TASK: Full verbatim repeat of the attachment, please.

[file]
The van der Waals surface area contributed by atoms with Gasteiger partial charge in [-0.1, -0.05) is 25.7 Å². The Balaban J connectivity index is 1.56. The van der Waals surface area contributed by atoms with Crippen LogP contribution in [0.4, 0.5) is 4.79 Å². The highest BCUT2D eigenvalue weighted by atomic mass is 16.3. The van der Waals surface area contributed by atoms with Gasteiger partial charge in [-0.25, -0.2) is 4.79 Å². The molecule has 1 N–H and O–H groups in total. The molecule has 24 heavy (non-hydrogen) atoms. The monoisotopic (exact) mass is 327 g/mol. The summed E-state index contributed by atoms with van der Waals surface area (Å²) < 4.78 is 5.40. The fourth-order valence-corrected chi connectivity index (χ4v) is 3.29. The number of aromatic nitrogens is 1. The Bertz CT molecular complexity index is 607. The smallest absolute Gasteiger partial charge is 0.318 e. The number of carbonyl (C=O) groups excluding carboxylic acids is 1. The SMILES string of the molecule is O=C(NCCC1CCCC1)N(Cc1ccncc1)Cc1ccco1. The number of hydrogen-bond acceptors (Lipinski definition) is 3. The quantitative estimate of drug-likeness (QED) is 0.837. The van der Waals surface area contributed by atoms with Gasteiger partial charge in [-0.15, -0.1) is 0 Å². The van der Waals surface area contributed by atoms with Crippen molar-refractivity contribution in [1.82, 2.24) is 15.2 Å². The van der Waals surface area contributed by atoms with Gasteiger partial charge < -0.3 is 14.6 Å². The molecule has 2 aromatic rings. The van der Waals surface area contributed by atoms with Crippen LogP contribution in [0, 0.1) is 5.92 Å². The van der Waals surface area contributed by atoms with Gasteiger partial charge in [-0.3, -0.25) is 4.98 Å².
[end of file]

The van der Waals surface area contributed by atoms with Gasteiger partial charge in [-0.1, -0.05) is 25.7 Å². The Balaban J connectivity index is 1.56. The van der Waals surface area contributed by atoms with Crippen LogP contribution in [0.4, 0.5) is 4.79 Å². The highest BCUT2D eigenvalue weighted by atomic mass is 16.3. The van der Waals surface area contributed by atoms with Gasteiger partial charge in [-0.25, -0.2) is 4.79 Å². The molecule has 1 N–H and O–H groups in total. The molecule has 24 heavy (non-hydrogen) atoms. The monoisotopic (exact) mass is 327 g/mol. The summed E-state index contributed by atoms with van der Waals surface area (Å²) < 4.78 is 5.40. The fourth-order valence-corrected chi connectivity index (χ4v) is 3.29. The number of aromatic nitrogens is 1. The Bertz CT molecular complexity index is 607. The smallest absolute Gasteiger partial charge is 0.318 e. The number of carbonyl (C=O) groups excluding carboxylic acids is 1. The SMILES string of the molecule is O=C(NCCC1CCCC1)N(Cc1ccncc1)Cc1ccco1. The number of hydrogen-bond acceptors (Lipinski definition) is 3. The quantitative estimate of drug-likeness (QED) is 0.837. The van der Waals surface area contributed by atoms with Gasteiger partial charge in [-0.15, -0.1) is 0 Å². The van der Waals surface area contributed by atoms with Crippen molar-refractivity contribution in [1.82, 2.24) is 15.2 Å². The van der Waals surface area contributed by atoms with Gasteiger partial charge < -0.3 is 14.6 Å². The molecule has 2 aromatic rings. The van der Waals surface area contributed by atoms with Crippen LogP contribution in [0, 0.1) is 5.92 Å². The van der Waals surface area contributed by atoms with Gasteiger partial charge in [-0.3, -0.25) is 4.98 Å².